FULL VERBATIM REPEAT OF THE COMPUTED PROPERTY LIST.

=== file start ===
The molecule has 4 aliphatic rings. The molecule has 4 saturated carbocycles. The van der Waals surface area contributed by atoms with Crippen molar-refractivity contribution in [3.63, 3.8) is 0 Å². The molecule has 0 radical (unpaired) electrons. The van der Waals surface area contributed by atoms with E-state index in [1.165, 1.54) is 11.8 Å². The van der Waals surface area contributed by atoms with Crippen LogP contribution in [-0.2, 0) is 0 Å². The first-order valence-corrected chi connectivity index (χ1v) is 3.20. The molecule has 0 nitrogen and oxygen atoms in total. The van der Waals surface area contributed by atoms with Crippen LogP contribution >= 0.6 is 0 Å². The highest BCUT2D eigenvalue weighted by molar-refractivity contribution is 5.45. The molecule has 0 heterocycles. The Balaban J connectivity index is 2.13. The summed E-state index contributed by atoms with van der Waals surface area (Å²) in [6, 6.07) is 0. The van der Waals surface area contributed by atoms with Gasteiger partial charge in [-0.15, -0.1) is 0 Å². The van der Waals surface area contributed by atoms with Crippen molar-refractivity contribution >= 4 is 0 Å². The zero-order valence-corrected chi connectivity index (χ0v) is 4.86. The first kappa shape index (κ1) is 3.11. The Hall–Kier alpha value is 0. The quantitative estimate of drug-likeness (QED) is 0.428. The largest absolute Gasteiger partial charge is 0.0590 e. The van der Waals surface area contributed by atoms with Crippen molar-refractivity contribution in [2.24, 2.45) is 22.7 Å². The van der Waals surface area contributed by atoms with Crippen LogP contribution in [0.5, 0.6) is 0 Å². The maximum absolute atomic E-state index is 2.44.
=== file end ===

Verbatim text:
The molecule has 4 aliphatic rings. The molecule has 4 saturated carbocycles. The van der Waals surface area contributed by atoms with Crippen molar-refractivity contribution in [3.63, 3.8) is 0 Å². The molecule has 0 radical (unpaired) electrons. The van der Waals surface area contributed by atoms with E-state index in [1.165, 1.54) is 11.8 Å². The van der Waals surface area contributed by atoms with Crippen LogP contribution in [-0.2, 0) is 0 Å². The first-order valence-corrected chi connectivity index (χ1v) is 3.20. The molecule has 0 nitrogen and oxygen atoms in total. The van der Waals surface area contributed by atoms with Crippen LogP contribution >= 0.6 is 0 Å². The highest BCUT2D eigenvalue weighted by molar-refractivity contribution is 5.45. The molecule has 0 heterocycles. The Balaban J connectivity index is 2.13. The summed E-state index contributed by atoms with van der Waals surface area (Å²) in [6, 6.07) is 0. The van der Waals surface area contributed by atoms with Gasteiger partial charge in [-0.15, -0.1) is 0 Å². The van der Waals surface area contributed by atoms with Crippen molar-refractivity contribution >= 4 is 0 Å². The zero-order valence-corrected chi connectivity index (χ0v) is 4.86. The first kappa shape index (κ1) is 3.11. The Hall–Kier alpha value is 0. The quantitative estimate of drug-likeness (QED) is 0.428. The largest absolute Gasteiger partial charge is 0.0590 e. The van der Waals surface area contributed by atoms with Crippen molar-refractivity contribution in [2.24, 2.45) is 22.7 Å². The van der Waals surface area contributed by atoms with Crippen LogP contribution in [0.5, 0.6) is 0 Å². The maximum absolute atomic E-state index is 2.44.